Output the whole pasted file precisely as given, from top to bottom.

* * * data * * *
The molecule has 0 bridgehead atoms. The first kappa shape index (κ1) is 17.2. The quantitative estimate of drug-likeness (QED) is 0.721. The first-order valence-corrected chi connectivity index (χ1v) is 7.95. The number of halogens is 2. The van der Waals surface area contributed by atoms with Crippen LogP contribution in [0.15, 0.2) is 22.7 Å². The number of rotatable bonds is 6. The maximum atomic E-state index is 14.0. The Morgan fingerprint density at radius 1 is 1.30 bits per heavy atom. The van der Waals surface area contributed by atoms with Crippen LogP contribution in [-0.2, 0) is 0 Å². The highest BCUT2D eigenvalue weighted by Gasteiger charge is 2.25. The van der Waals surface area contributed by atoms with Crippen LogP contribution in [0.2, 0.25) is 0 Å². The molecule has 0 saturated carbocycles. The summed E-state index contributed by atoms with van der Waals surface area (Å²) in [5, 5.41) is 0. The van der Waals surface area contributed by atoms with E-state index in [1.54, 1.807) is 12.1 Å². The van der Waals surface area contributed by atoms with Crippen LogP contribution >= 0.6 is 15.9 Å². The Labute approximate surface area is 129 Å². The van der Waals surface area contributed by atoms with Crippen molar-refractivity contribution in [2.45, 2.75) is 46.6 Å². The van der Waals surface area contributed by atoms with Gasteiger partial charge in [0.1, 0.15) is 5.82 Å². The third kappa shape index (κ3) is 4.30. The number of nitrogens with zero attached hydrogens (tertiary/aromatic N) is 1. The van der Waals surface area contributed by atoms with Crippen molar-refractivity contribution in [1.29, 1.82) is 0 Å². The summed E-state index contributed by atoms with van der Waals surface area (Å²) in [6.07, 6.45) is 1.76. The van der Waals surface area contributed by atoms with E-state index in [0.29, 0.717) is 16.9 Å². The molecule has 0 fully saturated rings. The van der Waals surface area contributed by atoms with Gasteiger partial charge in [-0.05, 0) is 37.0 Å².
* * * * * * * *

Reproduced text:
The molecule has 0 bridgehead atoms. The first kappa shape index (κ1) is 17.2. The quantitative estimate of drug-likeness (QED) is 0.721. The first-order valence-corrected chi connectivity index (χ1v) is 7.95. The number of halogens is 2. The van der Waals surface area contributed by atoms with Crippen LogP contribution in [0.15, 0.2) is 22.7 Å². The number of rotatable bonds is 6. The maximum atomic E-state index is 14.0. The Morgan fingerprint density at radius 1 is 1.30 bits per heavy atom. The van der Waals surface area contributed by atoms with Crippen LogP contribution in [-0.2, 0) is 0 Å². The highest BCUT2D eigenvalue weighted by Gasteiger charge is 2.25. The van der Waals surface area contributed by atoms with Crippen LogP contribution in [0.2, 0.25) is 0 Å². The molecule has 0 saturated carbocycles. The summed E-state index contributed by atoms with van der Waals surface area (Å²) in [5, 5.41) is 0. The van der Waals surface area contributed by atoms with E-state index in [1.54, 1.807) is 12.1 Å². The van der Waals surface area contributed by atoms with Crippen LogP contribution >= 0.6 is 15.9 Å². The Labute approximate surface area is 129 Å². The van der Waals surface area contributed by atoms with Crippen molar-refractivity contribution in [2.45, 2.75) is 46.6 Å². The van der Waals surface area contributed by atoms with Gasteiger partial charge in [0.1, 0.15) is 5.82 Å². The third kappa shape index (κ3) is 4.30. The number of nitrogens with zero attached hydrogens (tertiary/aromatic N) is 1. The van der Waals surface area contributed by atoms with Crippen molar-refractivity contribution in [1.29, 1.82) is 0 Å². The summed E-state index contributed by atoms with van der Waals surface area (Å²) in [6.07, 6.45) is 1.76. The van der Waals surface area contributed by atoms with E-state index in [0.29, 0.717) is 16.9 Å². The molecule has 0 fully saturated rings. The van der Waals surface area contributed by atoms with Gasteiger partial charge in [-0.05, 0) is 37.0 Å².